The concept of awarding badges for a new skill has been around awhile - think Scouting. But what if the same concept could be used to enhance your resume?
The Open Badges initiative led by Mozilla, with the help of the MacArthur Foundation, helps any organization create an online badge to enable someone to identify an earned skill.
The story was picked up in a recent Puget Sound Business Journal article entitled, "Badges? You may be asked to show one to prove a skill."
Assistant Professor Katie Davis and Senior Lecturer Bob Boiko were interviewed for the article because of their work on the subject. Davis has a research grant to explore how badging systems might fit into the K-12 public school framework to enhance student motivation and learning. Boiko has experimented with non-digital badges as a motivator in one of his iSchool undergraduate classes. Boiko reports that "they worked best when displayed online, where other students could see them."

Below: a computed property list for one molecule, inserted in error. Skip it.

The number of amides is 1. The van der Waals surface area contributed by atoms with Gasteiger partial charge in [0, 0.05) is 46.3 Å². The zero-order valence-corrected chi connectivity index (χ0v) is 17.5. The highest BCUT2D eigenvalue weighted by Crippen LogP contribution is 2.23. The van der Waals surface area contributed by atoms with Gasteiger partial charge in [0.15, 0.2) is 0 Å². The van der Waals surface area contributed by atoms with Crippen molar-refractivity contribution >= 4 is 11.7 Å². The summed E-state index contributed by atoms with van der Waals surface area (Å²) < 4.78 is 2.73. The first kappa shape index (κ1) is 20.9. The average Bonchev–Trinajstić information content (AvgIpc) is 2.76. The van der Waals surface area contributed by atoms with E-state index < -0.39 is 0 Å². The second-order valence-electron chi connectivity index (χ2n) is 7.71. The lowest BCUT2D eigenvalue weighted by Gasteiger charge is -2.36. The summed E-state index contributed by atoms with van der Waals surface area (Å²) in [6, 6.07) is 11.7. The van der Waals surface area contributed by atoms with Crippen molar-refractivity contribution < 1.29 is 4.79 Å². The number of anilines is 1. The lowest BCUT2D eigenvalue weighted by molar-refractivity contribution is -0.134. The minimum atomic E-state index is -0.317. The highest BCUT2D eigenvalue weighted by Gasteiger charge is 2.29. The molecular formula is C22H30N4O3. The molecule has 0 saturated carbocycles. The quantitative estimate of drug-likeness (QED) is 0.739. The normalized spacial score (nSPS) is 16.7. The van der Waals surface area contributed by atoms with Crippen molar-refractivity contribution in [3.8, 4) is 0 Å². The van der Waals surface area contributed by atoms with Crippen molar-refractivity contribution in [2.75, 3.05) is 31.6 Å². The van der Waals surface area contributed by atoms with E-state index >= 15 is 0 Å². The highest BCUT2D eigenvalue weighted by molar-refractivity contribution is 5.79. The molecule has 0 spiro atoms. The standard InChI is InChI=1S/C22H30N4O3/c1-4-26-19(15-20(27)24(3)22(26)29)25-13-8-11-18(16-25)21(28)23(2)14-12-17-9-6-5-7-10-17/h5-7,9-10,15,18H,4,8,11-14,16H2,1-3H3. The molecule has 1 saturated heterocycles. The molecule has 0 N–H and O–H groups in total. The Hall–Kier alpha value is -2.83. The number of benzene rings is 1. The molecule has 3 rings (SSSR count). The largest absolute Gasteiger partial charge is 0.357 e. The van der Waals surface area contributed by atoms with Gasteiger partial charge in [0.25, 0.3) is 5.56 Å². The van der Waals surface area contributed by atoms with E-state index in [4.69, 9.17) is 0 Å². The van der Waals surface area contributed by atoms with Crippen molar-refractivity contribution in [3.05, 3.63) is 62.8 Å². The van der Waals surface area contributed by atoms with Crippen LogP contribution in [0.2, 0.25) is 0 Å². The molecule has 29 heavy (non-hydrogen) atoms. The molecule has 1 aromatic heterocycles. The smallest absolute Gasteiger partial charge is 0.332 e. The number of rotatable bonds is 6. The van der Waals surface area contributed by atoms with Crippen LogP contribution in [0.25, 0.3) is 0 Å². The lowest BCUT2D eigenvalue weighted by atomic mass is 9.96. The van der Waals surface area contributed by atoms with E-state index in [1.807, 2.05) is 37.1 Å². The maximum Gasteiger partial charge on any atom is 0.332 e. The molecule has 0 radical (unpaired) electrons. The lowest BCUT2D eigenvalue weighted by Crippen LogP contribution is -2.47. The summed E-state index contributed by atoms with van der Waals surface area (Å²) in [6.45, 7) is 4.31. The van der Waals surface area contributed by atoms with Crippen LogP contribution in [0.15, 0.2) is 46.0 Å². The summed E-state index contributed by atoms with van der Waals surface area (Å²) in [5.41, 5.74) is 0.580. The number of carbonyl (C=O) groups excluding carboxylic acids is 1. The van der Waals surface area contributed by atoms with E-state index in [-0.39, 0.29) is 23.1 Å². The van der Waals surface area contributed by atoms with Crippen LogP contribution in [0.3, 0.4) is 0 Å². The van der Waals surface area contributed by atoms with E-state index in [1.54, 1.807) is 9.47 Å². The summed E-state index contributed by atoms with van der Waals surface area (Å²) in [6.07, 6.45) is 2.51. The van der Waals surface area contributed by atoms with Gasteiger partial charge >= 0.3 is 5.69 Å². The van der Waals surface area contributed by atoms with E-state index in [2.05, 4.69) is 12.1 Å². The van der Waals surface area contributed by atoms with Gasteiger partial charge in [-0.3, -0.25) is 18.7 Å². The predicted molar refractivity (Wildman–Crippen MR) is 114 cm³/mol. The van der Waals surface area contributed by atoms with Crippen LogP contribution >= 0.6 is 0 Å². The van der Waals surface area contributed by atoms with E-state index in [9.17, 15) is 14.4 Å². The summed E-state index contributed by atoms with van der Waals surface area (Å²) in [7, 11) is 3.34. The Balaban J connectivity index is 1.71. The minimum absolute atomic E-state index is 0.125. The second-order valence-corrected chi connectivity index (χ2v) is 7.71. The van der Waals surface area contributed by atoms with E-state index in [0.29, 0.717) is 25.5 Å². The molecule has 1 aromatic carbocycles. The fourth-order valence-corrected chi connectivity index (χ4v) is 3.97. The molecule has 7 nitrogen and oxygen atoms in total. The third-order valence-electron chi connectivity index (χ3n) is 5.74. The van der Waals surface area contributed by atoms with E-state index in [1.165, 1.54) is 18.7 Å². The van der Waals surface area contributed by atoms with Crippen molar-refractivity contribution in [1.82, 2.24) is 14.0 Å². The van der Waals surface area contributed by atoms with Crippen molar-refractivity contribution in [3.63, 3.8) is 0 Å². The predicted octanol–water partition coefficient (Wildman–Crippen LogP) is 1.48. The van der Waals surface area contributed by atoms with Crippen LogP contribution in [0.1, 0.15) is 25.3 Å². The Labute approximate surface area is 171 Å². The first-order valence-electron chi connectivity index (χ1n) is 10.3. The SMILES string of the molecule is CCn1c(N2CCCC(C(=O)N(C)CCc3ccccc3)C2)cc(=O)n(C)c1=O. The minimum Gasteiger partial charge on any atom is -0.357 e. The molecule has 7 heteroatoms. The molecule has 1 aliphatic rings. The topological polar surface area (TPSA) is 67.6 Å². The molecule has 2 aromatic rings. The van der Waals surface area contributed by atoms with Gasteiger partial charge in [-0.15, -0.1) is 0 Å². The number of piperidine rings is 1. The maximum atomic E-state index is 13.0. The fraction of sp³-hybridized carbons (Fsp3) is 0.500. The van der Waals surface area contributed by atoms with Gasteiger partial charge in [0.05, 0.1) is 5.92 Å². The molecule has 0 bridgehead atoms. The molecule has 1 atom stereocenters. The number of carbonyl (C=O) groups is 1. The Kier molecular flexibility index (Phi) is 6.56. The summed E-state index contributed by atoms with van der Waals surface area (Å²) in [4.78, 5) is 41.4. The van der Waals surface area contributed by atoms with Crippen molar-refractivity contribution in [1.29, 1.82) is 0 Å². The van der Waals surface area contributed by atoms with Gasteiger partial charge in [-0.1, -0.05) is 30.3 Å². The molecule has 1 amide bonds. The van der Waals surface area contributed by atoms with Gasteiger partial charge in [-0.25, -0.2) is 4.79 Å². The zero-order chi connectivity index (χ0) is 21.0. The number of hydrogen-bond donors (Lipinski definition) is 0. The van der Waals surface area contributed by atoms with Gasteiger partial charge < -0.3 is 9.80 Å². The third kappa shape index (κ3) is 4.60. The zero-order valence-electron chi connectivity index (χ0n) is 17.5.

There is a difference of opinion in academic circles about the merits of badges, based on who issues them - universities, training organizations, or employers.
"What is the function of the university in this world when everyone can get a badge? I've been discussing it with colleagues," Boiko said. "Is that as good as a college education? Should we embrace it or fight it? Or should we be the badge-giver?"